Regional innovation governance relates to all the processes of interactions among various actors that together determine the priorities, strategies, activities and outcomes in research and innovation at the regional level (read our policy brief on Regional Innovation Governance).
Regional innovation governance implies the adoption of institutional arrangements to favour systemic interactions among different innovation actors within the region with for instance the triple-helix model of innovation or between policy hierarchies with improving policy coordination through multi-level governance.
Multi-level innovation governance can be defined as a complex process of collaboration across different government levels (supranational, national, regional, local) and/or innovation promotion agents for territorial development strategies. Its aim of is opening up regional innovation strategies—such as the Smart Specialisation Strategy (S3)—to other actors (in the production and knowledge systems) simultaneously at various scales (Larrea et al.).
It is thus important to introduce practices that foster collaboration and alignment between governance levels and territorial actors in the definition and development of S3 and other regional strategies to promote more effective multi-level governance.
The Partnerships for Regional Innovation (PRI) put an emphasis on developing more effective multi-level governance and fostering synergies between policies and between different funding instruments—such as the Cohesion Policy and Horizon Europe—while broadening stakeholder engagement and participatory governance. An interesting example comes from Belgium: in SMARTPILOTS, the Bio Base Europe Pilot Plant (BBEPP) in Ghent, offers an example of how regions can find synergies between Cohesion Policy and Horizon Europe by making a research and innovation infrastructure attractive to SMEs and research actors alike.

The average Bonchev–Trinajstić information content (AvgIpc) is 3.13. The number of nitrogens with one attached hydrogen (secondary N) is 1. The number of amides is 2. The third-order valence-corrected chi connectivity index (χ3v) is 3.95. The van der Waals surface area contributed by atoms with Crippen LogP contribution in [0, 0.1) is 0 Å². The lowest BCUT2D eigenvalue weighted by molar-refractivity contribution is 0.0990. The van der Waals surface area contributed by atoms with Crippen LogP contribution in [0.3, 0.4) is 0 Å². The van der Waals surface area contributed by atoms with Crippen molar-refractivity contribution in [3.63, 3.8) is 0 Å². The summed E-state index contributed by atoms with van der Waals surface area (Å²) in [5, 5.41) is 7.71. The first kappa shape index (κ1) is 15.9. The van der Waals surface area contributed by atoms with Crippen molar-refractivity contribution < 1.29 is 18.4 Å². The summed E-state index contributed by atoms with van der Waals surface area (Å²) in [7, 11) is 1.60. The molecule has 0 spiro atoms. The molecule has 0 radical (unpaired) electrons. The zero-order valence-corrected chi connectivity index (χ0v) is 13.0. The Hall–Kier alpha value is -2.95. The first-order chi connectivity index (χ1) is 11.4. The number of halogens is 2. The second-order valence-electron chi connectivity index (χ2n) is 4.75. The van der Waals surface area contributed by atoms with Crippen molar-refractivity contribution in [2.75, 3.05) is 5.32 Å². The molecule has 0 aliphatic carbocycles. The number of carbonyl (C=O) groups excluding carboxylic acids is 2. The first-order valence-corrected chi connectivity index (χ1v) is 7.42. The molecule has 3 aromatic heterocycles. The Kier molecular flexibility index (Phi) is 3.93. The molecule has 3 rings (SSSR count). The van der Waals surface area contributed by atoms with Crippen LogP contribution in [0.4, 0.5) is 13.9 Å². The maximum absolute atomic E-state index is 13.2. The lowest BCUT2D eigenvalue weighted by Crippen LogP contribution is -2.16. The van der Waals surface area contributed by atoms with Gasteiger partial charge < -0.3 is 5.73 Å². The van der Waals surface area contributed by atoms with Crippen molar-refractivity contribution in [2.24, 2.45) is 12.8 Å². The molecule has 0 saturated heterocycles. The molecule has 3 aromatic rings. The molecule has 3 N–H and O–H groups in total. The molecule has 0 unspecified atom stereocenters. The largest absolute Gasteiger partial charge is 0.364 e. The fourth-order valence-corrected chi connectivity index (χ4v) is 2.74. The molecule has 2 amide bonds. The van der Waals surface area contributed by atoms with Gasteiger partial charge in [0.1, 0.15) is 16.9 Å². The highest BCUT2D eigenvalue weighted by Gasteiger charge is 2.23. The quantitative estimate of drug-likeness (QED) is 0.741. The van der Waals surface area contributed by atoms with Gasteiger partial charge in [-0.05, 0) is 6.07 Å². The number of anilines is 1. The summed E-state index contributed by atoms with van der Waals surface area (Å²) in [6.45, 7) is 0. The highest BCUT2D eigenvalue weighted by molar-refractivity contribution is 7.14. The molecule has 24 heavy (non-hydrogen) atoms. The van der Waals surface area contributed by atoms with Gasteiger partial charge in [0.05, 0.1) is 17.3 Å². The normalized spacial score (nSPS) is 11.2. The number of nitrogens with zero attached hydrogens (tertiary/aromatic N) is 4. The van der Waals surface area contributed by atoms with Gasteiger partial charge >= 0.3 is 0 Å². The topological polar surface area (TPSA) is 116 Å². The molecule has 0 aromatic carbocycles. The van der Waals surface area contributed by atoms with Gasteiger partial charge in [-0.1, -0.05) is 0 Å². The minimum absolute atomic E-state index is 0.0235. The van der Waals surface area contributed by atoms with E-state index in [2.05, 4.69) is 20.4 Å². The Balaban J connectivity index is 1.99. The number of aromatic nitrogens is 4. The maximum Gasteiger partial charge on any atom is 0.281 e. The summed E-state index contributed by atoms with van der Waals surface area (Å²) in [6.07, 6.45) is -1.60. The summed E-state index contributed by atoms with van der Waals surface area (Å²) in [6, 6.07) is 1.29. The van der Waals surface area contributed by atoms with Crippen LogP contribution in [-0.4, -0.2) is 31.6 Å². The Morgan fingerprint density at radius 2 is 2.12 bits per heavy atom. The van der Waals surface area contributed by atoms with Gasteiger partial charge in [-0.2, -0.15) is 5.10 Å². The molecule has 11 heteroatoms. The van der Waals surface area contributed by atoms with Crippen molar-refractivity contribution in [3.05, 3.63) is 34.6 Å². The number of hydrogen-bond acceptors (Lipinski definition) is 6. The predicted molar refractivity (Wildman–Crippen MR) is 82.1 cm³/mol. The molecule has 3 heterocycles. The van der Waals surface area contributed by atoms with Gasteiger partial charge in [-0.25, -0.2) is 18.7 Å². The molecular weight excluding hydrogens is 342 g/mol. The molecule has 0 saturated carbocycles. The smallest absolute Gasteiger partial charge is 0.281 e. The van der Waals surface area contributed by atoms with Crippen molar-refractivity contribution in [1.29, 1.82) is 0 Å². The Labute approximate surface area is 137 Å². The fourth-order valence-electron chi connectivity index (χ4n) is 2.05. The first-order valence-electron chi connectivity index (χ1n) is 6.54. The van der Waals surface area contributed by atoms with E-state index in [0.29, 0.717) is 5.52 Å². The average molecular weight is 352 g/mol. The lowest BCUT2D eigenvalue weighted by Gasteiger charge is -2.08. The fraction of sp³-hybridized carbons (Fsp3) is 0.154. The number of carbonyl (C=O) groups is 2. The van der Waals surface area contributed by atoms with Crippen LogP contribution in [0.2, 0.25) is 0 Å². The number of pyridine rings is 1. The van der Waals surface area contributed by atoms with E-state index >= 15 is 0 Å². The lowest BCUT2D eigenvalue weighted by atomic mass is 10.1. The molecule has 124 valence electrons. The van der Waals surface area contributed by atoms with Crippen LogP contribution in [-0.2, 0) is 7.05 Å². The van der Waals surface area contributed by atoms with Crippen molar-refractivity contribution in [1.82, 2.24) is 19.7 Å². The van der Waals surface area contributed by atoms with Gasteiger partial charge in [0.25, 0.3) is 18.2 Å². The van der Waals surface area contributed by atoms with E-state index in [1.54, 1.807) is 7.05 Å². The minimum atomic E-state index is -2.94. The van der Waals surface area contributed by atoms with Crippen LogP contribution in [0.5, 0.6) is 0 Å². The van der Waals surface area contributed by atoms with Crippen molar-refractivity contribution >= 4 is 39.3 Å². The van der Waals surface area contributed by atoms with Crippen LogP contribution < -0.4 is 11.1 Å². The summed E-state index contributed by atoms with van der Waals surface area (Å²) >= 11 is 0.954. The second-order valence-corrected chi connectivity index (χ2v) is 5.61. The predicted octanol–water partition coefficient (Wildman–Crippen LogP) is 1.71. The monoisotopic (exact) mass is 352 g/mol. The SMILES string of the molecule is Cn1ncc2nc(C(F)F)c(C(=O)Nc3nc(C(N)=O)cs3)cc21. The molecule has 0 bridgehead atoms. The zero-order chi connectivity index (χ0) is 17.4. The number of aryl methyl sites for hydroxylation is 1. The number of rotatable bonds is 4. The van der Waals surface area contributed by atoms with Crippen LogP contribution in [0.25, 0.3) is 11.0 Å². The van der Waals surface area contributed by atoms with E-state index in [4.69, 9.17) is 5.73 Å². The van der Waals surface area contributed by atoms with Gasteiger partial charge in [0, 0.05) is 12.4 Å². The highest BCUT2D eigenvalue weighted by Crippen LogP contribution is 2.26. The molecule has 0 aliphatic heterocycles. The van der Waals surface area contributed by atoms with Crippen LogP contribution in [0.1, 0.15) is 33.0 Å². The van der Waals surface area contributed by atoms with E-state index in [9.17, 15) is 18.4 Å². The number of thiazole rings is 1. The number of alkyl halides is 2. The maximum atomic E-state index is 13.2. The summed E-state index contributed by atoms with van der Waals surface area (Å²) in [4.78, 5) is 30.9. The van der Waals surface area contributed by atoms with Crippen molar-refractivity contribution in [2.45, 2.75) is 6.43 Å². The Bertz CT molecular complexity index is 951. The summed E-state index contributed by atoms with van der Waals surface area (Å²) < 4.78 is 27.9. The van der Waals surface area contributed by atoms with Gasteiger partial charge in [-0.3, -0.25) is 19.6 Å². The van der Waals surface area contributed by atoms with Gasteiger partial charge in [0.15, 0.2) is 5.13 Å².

There are four main pillars when developing multi-level governance:
- Complexity (dealing with conflicts)
- Emergence (learning through the process)
- Context specificity (different regional experiences)
- Reciprocity (recognising each other level of governance).
- The urgency of developing multi-level governance,
- Its systemic nature (responding to complexity),
- The need for a new role for citizens in multi-level governance,
- The apparent dilemma between efficiency and democratisation,
- The importance of complementarities and collaboration in multi-level-governance,
- The hybrid nature of multi-level governance (responding to its emergent nature).
Multi-level innovation governance is an important topic for many Interreg Europe projects, among which: ECORIS3, aiming to foster policies and measures to support local and regional innovation ecosystems; RELOS3 which promotes the deployment of S3 at the local level; S34GROWTH that aims to enhance interregional collaboration through new industrial value chains; COHES3ION integrating a regional and sub-regional element into S3 and looking into how regions can develop their multi-level governance.